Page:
Unfortunately, even the most routine surgeries come with some risks. However, many of these potentially negative events are avoidable if you take the right steps after surgery. One of the most effective ways to prevent some of these complications is with the use of compression therapy.
Wrist sprains are not only painful, they can be extremely inconvenient because we use our hands and wrists so much for daily activities and work. For athletes, a wrist sprain can be even more devastating, which is why it is so important to heal as quickly as possible from this unfortunate injury.
Rest and elevation are two factors that cannot be improved, but with advanced technology, cold and compression can be. Cold therapy can be improved with technology that enables constant, consistent cooling to the injured site. Compression therapy can be enhanced with active, pneumatic pressure that creates a pumping effect at the injury site to provide several health benefits.
Five Ways Compression Therapy Accelerates Injury RecoveryThe pumping effect that mimics the body's natural muscular movements provides the following injury recovery benefits:
- Less swelling - Inflammation and swelling are not only uncomfortable, they can also inhibit the healing process. Compression therapy is proven to help reduce swelling, especially in combination with cold therapy.
Treating back pain quickly and effectively is essential for healing rapidly and maintaining good quality of life. Using active cold and compression therapy is one of the best ways to relieve pain and reduce or eliminate the need for medications.
Active Compression Therapy for Back Pain ReliefCompression is a proven method for reducing swelling and preventing edema. Active compression takes this a step further to provide several other benefits:
- Removes edema - The buildup of fluids, or edema, can contribute to pain and swelling. By mimicking the body's natural muscle contractions, active compression pumps edema out of the affected area to help speed up the healing process.
- Improves lymphatic drainage - Poor lymphatic drainage can actually contribute to back pain. Active compression helps improve the flow of lymph fluid, which brings essential nutrients to the body's tissues and removes cellular waste products.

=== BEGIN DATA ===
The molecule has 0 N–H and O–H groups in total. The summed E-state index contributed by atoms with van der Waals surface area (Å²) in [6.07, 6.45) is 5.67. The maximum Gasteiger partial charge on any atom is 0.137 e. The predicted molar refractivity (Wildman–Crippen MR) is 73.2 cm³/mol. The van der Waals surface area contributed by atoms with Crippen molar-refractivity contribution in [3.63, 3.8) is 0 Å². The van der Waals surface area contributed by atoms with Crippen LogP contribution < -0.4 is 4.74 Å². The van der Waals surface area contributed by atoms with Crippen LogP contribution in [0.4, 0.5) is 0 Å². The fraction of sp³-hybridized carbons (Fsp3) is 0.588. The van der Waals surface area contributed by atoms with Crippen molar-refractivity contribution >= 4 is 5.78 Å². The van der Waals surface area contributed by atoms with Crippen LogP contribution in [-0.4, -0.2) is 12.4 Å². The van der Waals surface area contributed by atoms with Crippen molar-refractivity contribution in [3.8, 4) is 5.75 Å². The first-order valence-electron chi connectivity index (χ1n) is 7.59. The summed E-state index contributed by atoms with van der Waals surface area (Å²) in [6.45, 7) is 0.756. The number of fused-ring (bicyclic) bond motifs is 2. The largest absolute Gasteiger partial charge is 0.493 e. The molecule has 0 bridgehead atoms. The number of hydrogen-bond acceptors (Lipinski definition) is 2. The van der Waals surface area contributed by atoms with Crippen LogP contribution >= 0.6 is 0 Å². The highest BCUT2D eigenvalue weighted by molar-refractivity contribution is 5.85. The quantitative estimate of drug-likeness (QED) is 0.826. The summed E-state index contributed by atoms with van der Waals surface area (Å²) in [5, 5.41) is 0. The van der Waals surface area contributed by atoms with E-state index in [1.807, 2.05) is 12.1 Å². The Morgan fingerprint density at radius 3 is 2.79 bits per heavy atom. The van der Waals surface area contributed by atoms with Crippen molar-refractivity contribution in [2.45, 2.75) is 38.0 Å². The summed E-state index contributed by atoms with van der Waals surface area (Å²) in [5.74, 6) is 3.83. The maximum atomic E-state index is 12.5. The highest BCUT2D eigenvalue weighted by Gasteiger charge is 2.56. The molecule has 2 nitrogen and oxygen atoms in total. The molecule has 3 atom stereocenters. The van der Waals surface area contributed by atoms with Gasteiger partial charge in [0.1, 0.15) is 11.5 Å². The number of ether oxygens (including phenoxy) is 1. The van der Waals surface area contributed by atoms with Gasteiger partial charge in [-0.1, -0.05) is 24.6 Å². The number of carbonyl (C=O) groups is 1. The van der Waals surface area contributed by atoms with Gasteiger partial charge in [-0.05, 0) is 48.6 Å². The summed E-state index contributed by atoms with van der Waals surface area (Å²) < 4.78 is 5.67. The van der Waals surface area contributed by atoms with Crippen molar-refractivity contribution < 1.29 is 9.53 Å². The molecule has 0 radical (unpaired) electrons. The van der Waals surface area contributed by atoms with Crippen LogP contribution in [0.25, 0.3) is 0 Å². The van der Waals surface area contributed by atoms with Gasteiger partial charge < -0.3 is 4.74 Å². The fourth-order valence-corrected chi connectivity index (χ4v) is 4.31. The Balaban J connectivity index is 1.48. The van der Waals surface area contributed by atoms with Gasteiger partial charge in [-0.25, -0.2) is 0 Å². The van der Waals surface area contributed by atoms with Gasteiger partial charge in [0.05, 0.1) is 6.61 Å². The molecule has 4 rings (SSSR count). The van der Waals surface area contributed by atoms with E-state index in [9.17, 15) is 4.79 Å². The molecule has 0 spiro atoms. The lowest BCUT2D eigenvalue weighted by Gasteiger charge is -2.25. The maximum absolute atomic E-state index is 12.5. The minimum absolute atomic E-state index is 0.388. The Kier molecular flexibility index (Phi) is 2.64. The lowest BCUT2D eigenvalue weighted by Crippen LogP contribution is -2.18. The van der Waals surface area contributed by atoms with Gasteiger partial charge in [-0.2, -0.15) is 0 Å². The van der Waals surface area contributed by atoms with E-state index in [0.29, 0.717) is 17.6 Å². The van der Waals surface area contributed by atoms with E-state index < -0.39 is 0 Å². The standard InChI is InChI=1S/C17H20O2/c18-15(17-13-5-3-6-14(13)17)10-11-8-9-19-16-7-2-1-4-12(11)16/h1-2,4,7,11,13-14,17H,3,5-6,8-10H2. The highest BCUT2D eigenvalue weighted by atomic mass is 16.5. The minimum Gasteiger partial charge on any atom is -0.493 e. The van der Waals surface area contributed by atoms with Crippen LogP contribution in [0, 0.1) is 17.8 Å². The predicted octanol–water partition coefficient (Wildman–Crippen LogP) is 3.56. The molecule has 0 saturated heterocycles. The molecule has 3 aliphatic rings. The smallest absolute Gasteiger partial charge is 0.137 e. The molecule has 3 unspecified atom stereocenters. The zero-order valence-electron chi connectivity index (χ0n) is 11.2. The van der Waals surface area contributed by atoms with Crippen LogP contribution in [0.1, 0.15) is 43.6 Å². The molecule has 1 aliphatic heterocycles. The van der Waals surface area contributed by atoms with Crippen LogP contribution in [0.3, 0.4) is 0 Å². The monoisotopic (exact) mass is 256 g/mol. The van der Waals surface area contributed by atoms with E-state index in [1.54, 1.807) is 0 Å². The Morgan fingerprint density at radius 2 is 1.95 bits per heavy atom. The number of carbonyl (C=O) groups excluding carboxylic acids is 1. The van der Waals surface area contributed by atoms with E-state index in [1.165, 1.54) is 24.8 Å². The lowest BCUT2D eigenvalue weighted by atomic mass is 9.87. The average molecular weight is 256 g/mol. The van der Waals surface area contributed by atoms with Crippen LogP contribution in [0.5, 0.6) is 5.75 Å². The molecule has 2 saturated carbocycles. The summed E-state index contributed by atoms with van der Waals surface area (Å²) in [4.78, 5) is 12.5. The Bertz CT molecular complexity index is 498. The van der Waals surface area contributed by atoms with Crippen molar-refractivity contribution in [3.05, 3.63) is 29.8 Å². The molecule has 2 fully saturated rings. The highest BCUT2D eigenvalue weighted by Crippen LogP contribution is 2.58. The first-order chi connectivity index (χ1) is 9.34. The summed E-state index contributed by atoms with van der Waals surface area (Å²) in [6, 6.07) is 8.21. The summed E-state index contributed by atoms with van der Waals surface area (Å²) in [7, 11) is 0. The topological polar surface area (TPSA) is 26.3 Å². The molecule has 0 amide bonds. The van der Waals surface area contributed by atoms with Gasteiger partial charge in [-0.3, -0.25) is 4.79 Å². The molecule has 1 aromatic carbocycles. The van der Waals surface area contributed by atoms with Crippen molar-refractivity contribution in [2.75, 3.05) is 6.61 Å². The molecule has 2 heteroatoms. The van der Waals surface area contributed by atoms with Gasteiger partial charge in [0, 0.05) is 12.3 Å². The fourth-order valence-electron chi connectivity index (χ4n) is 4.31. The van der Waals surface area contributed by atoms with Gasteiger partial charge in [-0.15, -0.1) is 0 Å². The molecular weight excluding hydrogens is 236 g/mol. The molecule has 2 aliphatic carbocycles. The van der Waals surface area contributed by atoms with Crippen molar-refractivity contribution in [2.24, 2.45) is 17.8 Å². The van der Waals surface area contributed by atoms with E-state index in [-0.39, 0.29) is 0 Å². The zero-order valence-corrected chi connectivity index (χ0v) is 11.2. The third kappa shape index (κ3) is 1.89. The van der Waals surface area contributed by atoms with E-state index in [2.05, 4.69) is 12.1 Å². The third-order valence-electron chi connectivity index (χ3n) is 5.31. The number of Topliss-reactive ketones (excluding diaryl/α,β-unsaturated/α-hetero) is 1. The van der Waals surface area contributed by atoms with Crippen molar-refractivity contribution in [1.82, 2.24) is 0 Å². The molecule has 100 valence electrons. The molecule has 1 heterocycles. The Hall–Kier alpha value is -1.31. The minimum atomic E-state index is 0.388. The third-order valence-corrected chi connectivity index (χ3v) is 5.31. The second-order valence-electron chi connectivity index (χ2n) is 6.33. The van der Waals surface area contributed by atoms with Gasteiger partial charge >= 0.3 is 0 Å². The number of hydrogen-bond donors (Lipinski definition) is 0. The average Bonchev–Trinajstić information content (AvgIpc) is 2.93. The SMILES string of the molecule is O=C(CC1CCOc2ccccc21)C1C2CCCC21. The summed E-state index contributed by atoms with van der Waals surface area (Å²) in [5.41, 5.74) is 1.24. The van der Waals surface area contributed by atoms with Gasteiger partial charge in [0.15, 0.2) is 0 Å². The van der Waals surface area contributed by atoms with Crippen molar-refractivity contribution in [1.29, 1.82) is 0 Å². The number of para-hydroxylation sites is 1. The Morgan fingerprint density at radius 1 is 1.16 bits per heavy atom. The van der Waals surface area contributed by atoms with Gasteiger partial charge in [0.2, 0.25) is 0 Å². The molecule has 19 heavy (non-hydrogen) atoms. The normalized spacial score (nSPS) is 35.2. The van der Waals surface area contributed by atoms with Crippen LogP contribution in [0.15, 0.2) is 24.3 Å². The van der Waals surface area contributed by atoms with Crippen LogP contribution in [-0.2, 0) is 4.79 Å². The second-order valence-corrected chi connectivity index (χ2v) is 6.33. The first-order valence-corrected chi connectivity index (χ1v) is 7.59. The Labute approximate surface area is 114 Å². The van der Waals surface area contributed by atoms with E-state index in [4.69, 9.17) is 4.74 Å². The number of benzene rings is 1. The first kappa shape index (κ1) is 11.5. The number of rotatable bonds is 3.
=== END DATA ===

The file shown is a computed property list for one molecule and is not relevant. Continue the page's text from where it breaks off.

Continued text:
- Improves oxygen delivery and blood flow - Active compression also helps improve blood flow in the injured area, which allows more oxygen to reach damaged tissues.
- Stimulates tissue repair - As more oxygen and essential nutrients reach the damaged tissue in the injured area, it is able to repair itself and heal more quickly.
These benefits do not come with the static compression provided by a bandage or wrap; only active compression can create the pumping effect required to remove edema, improve drainage, and stimulate blood flow.
Active compression is created by pneumatic pressure that flows through a specialized compression wrap that conforms to the body. Adding active cold therapy can further enhance the benefits of compression therapy by reducing pain and inflammation. Air and cold water flow through different chambers in the wrap to provide consistent temperature and pressure for the duration of the therapy session.
Game Ready's active cold compression therapy system uses patented technology to provide consistent pressure and temperature on the entire injured area. Adjustable back wraps fit waist sizes from 22 to 55 inches, so doctors and trainers can use one system for all patients and athletes. Contact Game Ready today to learn more about getting your own active cold and compression therapy system.
How do you currently treat back pain? Do you find the results satisfactory?
If you’ve been diagnosed with a musculoskeletal injury, you’re definitely not alone. Medical statistics report that more than half of all U.S. injuries that are accidental occur with to the musculoskeletal system. Muscle strains, sprains, fractures, contusions and bruises are common. About 10 percent of these injuries happen because of some sort of sport and slightly more than 10 percent are workplace related.
After you suffered a musculoskeletal injury or undergone orthopedic surgery, you were probably told to use some sort of wrap to surround the affected area and deliver cold and compression treatment. You can find a whole variety of choices on the internet or the shelves of your local drugstore; but how do you know what kind of wrap is your best option?
According to a recent study by the American Academy of Orthopaedic Surgeons (AAOS), more than 60 percent of all accidental injuries in the U.S. are to the musculoskeletal system. These injuries include sprains, strains, fractures, cuts, punctures, contusions and bruises. About 10 percent of musculoskeletal injuries occur while playing some sort of sport and slightly more than 10 percent occurs in the workplace.